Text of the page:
– well rounded core: I agree with many of the others that its important to keep the students well-rounded.

    -strong analytical/quant skills: Its really important to give them a strong quantitative and analytical background (which Sloan does remarkably well). This can be through finance, accounting, and strategy courses. Many of the students said that it prepared them well for their work.

    -interdisciplinary collaboration: This was incredibly important. I personally was involved with three courses that brought together students and professors from across the campus and forced cross-disciplinary collaboration. The resulting dialogue was very interesting, and I’ve been told by alumni that it really got them to think broader from a business sense. They are also able to relate across disciplines, which has come in handy for raising capital and gaining clients.

    -sustainability, ethics, and green thinking: When Sloan launched its sustainability curriculum, they expected only a dozen or so students to enroll. Imagine their surprise when it was oversubscribed from all around MIT!! This is the second year that they are teaching, and the student numbers have doubled!! Students are interested and want this stuff. Plus what better way to prepare them for the world.

    – practical work experience: the most popular entrepreneurship courses were lab courses, where students were paired up with start-up companies from across the globe (in various sectors). Alongside the theory, they learned about entrepreneurship first-hand, with a month-long consulting assignment with their company on site. They also learned about the differences in entrepreneurship across the globe, which has been priceless for many who have had to deal with globalization in their realms.

  16. Nurture the Right Brain. Both sides of the brain are important but most of the MBAs I have been exposed to while strong on analytics / book smarts are very short on instinct. To be a successful entrepreneur, to nurture an idea into something meaningful, you need to use both sides of your brain. Bring some truly creative minds into the mix and let the students see for themselves that the right brain isn’t scary.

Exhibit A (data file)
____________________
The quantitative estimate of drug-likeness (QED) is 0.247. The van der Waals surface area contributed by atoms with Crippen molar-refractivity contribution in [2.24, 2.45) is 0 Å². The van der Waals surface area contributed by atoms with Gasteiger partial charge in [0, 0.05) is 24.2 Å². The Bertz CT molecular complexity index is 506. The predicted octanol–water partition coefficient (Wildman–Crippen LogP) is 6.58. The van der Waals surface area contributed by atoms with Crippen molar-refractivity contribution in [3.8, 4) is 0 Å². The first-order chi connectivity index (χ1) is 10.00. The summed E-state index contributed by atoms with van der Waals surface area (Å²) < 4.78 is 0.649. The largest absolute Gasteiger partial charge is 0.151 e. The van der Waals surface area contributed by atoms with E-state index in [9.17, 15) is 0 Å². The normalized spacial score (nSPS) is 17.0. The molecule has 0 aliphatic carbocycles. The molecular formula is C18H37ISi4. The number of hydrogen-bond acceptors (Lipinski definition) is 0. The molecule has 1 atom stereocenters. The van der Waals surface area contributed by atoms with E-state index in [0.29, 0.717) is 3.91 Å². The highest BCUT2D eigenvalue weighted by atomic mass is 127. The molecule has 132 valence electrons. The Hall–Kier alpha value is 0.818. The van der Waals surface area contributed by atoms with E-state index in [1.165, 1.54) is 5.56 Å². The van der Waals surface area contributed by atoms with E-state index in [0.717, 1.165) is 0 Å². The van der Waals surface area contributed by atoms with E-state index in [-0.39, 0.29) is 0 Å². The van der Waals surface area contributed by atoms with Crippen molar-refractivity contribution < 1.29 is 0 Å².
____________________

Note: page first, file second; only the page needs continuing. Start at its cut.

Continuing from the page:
17. Anita, you may appreciate this:

    http://tinyurl.com/64zdym

    Entrepreneuriship is about the concept of ‘affordable loss’ and knowing what to do in a strange kitchen.

  18. Somewhere in this discussion we should be separating what lends itself to teaching in classrooms and what doesn’t.

    For example, you don’t teach instinct. Instinct is by definition something you have or you don’t. And you don’t teach experience, you gain it by suffering through problems, meeting challenges, and surviving. Maybe, just maybe, you can accelerate experience with stories of success and failure and case studies, but then again, maybe not.

    And then there are the things you can teach, and ought to teach, like cash flow and financial projections and essentials of marketing, basic strategy, basic people management. And creativity, maybe, if it’s taught well.

    What I’d like to see is recognition that entrepreneurship is an exhilarating mix of skills, guessing, instinct, bravery, vision, blindness, and so forth. Leave it complex and contradictory and copnfusing, because that’s the real world.

    Tim

  19. I would echo a couple of comments made earlier.

    First – entrepreneurs early on need to be more hands-on across a broad range of business functions that managers in other businesses. So they need to learn “an owners view” across a broad range of subjects.

    But they also need to know when to outsource those functions – and how to pick a good supplier. Many of the things done in-house in larger companies need to be outsourced by the entrepreneur – and hence he/she needs to know about how to select business partners and how to work with the effectively.

    Entrepreneurs also need to know how to eventually elevate themselves above the day to day running of the business and to “systematize” it so it can largely run itself without their direct involvement all the time. Many entrepreneurs see their business as their retirement plan – and so they need to know how to position their business so that they can step back from it. This is often the biggest challenge of the entrepreneur.